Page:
I wish I could say I grew up with a green thumb, or that I knew the right plants for each season by the time I could do my times tables, but, honestly, mulching was just a chore, transplanting was a job, and watering felt like torture in the sweltering Nashville heat.
And then, one day, it was gone. Or, more appropriately, I was gone. Off to college, leaving all that behind and heading for the allure of the big city’s concrete jungle. Eventually I felt a groaning in my stomach to be a part of nurturing nature, to see what I’d sown emerge with life, to feel the sweet breath of a garden that needed my care.
And so, I bought a house plant. Honestly, I don’t really remember much about that little indoor plant. Likely a succulent, left on a windowsill, bit through by the bitter Chicago chill. But that one plant started something. Eventually I moved to Knoxville and started surrounding myself with container gardens and with plant people.
At that point in my life, I was a poor college student living in a tiny, ancient apartment, so growing a garden or purchasing big, beautiful plants to fill the space was out of the question. To expand my indoor gardens I discovered that propagating plants was both spatially and fiscally within my limits. I would get a mint cutting from one person, a cactus bud from another and, little by little, all my window sills and counter space filled with small containers sprouting tiny young plants. Soon I had a few common house plants and an indoor herb garden big enough to count as decorative with enough little cuttings to give away once they took root.
There were lots of trials that came with my early way of budget gardening. But learning from my mistakes has provided me with some good gardening tips for beginner gardeners. I had a little kalanchoe that I planted in a mug and took with me on several road trips until one night I was caught off guard by a frost and the poor thing died on me.
So here’s Buck’s Basic Gardening Tip #1
Know what temperature your plants need to grow in.
Buck’s Basic Garden Tip #2
Remember to bring your plants inside if the temperature determined in tip #1 will not be ideal.
Buck’s Basic Garden Tip #3
Plants don’t make good travel companions.
I grew so many little mint plants that my neighbor and I started conducting experiments, most notably was his attempt to bonsai the mint and my attempt to grow it in a planter turned ash tray that sat on the front stairs up to the old divided up house we lived in. His bonsai became long and leggy with tiny leaves and thin stem. My tobacco mint turned purple from some chemicals in the soil and grew like a weed for a month until one day it shriveled up and died without a moment’s notice.
Buck’s Basic Garden Tip #4
Have fun with gardening! Never be afraid to push the boundaries and experiment.
I tried, and will continue to try, growing many plants I know very little about. (I found Professor Google to be an adequate teacher, but local garden centers provide great info for growing in your area). With plants so fragile in the propagation phase I have lost many of my efforts. I currently have a Monstera Deliciosa that I am fighting furiously to keep alive after I left it in unreliable hands to go on a trip.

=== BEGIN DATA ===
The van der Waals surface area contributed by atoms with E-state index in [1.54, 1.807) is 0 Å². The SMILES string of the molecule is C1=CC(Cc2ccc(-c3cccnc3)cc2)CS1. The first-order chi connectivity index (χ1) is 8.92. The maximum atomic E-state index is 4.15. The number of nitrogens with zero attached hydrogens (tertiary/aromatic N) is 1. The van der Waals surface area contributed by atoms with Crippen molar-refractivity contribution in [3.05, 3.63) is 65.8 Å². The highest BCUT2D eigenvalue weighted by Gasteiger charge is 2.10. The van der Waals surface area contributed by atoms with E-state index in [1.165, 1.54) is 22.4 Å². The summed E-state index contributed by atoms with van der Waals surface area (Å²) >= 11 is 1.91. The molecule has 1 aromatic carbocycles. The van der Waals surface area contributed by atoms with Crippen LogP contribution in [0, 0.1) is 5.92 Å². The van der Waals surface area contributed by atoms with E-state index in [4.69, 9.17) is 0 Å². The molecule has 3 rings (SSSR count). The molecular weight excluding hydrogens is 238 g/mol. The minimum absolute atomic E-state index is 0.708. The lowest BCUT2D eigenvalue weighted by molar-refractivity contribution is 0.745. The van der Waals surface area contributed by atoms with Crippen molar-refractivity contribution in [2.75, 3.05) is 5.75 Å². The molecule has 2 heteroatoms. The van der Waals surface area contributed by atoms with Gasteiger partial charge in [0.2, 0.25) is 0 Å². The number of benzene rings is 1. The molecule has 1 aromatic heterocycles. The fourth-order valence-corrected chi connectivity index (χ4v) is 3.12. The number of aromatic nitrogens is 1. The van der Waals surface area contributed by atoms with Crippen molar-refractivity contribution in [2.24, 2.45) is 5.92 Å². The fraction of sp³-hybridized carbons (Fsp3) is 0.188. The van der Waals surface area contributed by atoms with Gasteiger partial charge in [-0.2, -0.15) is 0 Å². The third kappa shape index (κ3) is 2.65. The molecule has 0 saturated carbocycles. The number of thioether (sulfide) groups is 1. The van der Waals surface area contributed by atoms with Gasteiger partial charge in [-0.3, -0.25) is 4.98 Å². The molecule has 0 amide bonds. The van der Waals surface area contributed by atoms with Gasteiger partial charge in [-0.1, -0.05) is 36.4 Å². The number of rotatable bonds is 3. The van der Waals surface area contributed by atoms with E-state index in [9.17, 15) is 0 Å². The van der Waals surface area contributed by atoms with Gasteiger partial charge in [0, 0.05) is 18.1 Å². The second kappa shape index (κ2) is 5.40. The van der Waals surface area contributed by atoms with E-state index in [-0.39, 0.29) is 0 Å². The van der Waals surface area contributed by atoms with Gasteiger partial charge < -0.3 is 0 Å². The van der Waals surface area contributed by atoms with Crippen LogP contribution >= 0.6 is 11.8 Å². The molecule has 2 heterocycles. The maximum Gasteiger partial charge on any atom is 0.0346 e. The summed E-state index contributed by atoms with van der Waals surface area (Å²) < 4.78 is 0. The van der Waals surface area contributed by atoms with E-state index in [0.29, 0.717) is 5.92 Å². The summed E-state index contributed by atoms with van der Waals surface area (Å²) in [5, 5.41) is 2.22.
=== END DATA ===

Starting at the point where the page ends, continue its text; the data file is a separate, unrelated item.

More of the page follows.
Buck’s Basic Garden Tip #5
Make friends with a good gardener who knows how to water and care for your plants when you are gone or buy a good self-watering planter.
Despite my many efforts. I have yet to propagate a fiddle leaf fig. Through ignorance I threw out a bromeliad that had just begun to grow its pups; I thought it was dead since the main flower had died, it was only a week later when I did some posthumous research and found that it was about to spring back to life! What a tragedy!
Buck’s Basic Garden Tip #6
Learn all you can about your plant and what keeps it healthy. See tip above about local garden centers.
There were leggy plants and half dead ones for every successful propagation, but as the years have gone by the ration has gone more in the favor of the living than the dead, and every new success still brings me joy and pride. My indoor garden introduced me to all the creative opportunities of container gardening.
Buck’s Basic Garden Tip #7
Have fun, be creative, and don’t give up.
As I have gotten more comfortable with my plants, I have started to explore all the different ways of potting a plant. I’ve been making my own ceramic planters, spinning funky new shapes to put a plant in while finding that some shapes are simply TOO funky to keep a plant in. On the other hand, Crescent Garden’s lightweight durable planters have fit in very well with my apartment dweller/balcony gardening/postgraduate-somewhat-transient lifestyle. And my lifestyle of propagating plants has fit well for the time being. I move often, leaving Knoxville after college to move to Richmond for my career, and I travel frequently to see the world and climb its many rock faces. One day I’ll give my many plant offspring a home and let them grow tall and proud, but till then I’ll continue to nurture the little ones till they are established and then see them off to someone else’s living room or yard. And, yes, I’ll make sure to bring some back home to Momma.
Buck’s Basic Garden Tip #8
Having your hands in the dirt can bring you back to the roots that helped grow.